“Unlike most of the rest of the world, which charges fees based on aircraft weight and distance flown, the taxes private jets in the U.S. pay are different from the ones imposed on airlines.

 

Private aircraft operators pay 21.8 cents per gallon of jet fuel. By contrast, airlines and charter operators have three separate taxes: an excise tax of 7.5 percent on tickets or charter charges, a fee of $4.10 per passenger and 4.3 cents per gallon of jet fuel.”

This means that airline passengers are effectively subsidizing some of the world’s largest corporations and wealthiest people under the current system, said Matthew Gardner, a senior fellow at the nonprofit Institute on Taxation and Economic Policy.

"Pretty clearly, we all feel the pain every time we buy an airline ticket and see how big a share of the costs those fees are," Gardner said.

Indeed, the disparity in taxes for comparable private and commercial flights can be staggering:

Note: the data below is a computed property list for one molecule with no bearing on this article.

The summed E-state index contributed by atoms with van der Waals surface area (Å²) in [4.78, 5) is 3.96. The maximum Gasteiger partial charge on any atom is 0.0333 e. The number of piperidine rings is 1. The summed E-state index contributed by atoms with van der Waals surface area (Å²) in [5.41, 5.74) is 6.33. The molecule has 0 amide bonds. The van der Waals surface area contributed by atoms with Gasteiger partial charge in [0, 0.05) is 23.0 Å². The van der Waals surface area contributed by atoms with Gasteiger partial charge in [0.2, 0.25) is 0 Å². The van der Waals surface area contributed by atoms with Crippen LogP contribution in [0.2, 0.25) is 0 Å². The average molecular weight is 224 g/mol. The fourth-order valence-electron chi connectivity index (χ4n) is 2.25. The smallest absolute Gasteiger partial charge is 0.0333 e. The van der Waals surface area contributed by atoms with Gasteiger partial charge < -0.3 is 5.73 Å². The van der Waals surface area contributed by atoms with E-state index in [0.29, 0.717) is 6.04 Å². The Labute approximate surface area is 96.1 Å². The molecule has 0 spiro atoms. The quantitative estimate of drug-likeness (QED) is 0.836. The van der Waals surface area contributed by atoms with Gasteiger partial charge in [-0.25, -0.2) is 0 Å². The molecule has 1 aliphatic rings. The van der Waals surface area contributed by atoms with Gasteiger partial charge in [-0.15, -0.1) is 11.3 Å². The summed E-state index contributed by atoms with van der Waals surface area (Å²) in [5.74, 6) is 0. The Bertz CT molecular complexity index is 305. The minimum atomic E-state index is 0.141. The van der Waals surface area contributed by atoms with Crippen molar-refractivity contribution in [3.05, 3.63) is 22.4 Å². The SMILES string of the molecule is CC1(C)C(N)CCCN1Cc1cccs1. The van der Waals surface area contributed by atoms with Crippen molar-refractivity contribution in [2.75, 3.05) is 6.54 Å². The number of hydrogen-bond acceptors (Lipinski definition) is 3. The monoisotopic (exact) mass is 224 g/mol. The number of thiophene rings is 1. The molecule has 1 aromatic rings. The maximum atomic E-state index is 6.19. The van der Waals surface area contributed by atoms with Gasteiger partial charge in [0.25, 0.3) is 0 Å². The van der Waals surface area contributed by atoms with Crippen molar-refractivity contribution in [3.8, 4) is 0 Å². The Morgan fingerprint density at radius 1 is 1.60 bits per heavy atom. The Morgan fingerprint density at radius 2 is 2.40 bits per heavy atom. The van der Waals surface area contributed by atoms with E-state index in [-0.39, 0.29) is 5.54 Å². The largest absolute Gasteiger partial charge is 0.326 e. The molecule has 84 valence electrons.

“A transcontinental flight from New York to Los Angeles on a Virgin America Inc. Airbus SE A320, would be charged about $3,900 in taxes, assuming the plane was 85 percent full and passengers paid the average fare calculated by the Transportation Department’s Bureau of Transportation Statistics.

 

The tax bill for a flight between the same cities on a privately owned Bombardier Inc. Global 6000, one of the world’s longest range corporate jets, would be about $525. That’s about 87 percent less than the airline flight.”

And the differences can be even larger if the private plane is a smaller model that burns less fuel.

“A trip from Nashville, Tennessee, to Philadelphia by Southwest Airlines Co., which typically uses a Boeing Co. 737-700 on that route, would typically be charged more than $2,000 in taxes. An Embraer SA Phenom 100E, a smaller and more fuel efficient corporate jet, on the same leg would be assessed about $50, or roughly 2 percent of the Southwest plane.”